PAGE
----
Some fellow perfects the bound book. He threatens to have drawn and quartered anyone who tries to make a similarly improved book. Then he says to the writers, “If I like what you write, I’ll bind it as one of my books and give you most of the profits.”
Some experienced writers say, “Silly books, clay tablets are so much better at knocking sense into people. Part ye from my paddock, fellow!”
But this man’s books are very well made. And so long as you don’t write a sequel to one of his own stories, or speak against his friend the mayor, you can make a good bit of money writing bound books. Most writers respond, “Books are clearly the future, and look how good they are for the readers!”
But there’s this other crowd. They’re not really writers, because they spend most of their time patting themselves on the back and talking about politics and how the future isn’t clay tablets or bound books, because papyrus scales so much better. Some of them are stitching their scrolls together so they can be read kind of like books. These scroll-books are a bit awkward to page through, but you can read them in any library branch and even sign some of them out for a few weeks.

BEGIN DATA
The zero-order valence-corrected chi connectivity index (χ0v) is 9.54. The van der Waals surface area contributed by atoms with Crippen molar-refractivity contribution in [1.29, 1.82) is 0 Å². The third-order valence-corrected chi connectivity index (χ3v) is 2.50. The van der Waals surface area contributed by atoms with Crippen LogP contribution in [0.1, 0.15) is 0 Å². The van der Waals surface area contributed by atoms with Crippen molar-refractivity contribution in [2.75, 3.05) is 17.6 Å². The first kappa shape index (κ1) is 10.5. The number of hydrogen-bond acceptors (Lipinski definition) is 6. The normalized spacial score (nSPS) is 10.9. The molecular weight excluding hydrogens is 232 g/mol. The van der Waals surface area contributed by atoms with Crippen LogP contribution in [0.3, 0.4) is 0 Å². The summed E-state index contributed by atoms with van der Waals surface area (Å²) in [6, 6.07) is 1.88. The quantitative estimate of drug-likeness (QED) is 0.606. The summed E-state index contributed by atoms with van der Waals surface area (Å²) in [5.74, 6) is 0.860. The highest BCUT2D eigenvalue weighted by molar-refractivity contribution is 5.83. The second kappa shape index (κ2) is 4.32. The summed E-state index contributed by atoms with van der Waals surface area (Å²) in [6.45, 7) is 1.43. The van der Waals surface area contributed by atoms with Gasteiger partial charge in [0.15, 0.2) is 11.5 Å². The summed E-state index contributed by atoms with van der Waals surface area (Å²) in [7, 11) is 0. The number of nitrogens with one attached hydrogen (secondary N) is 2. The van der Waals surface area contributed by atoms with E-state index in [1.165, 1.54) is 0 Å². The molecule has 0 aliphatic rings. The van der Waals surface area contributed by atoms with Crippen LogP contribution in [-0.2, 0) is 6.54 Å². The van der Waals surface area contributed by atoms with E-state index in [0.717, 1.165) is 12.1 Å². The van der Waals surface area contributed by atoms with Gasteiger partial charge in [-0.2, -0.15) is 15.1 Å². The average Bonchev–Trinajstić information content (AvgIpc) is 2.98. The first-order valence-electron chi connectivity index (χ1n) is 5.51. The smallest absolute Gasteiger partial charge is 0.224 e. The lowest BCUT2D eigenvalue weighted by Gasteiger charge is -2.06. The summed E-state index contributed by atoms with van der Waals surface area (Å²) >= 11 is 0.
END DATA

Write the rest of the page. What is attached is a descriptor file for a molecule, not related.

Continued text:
Now the interesting part of this story is that scrolls and, by extension, scroll-books can actually be used on clay tablets and between any sort of book cover, including our book-binding fellow’s. The analogy is falling apart now, so I’ll finish explaining my previous post more directly.
No cheap, flimsy Chrome OS netbook will have more necessary features or be more pleasant to use than the iPad. I am also sure that native, platform-specific applications will always be superior to web-apps. What I am saying is this: until we can develop native iPhone/iPod/iPad/iPony applications with our First Amendment rights intact, making “native Chrome OS applications” (i.e., web apps) is the only way to publish independent software for Apple’s newest and best devices.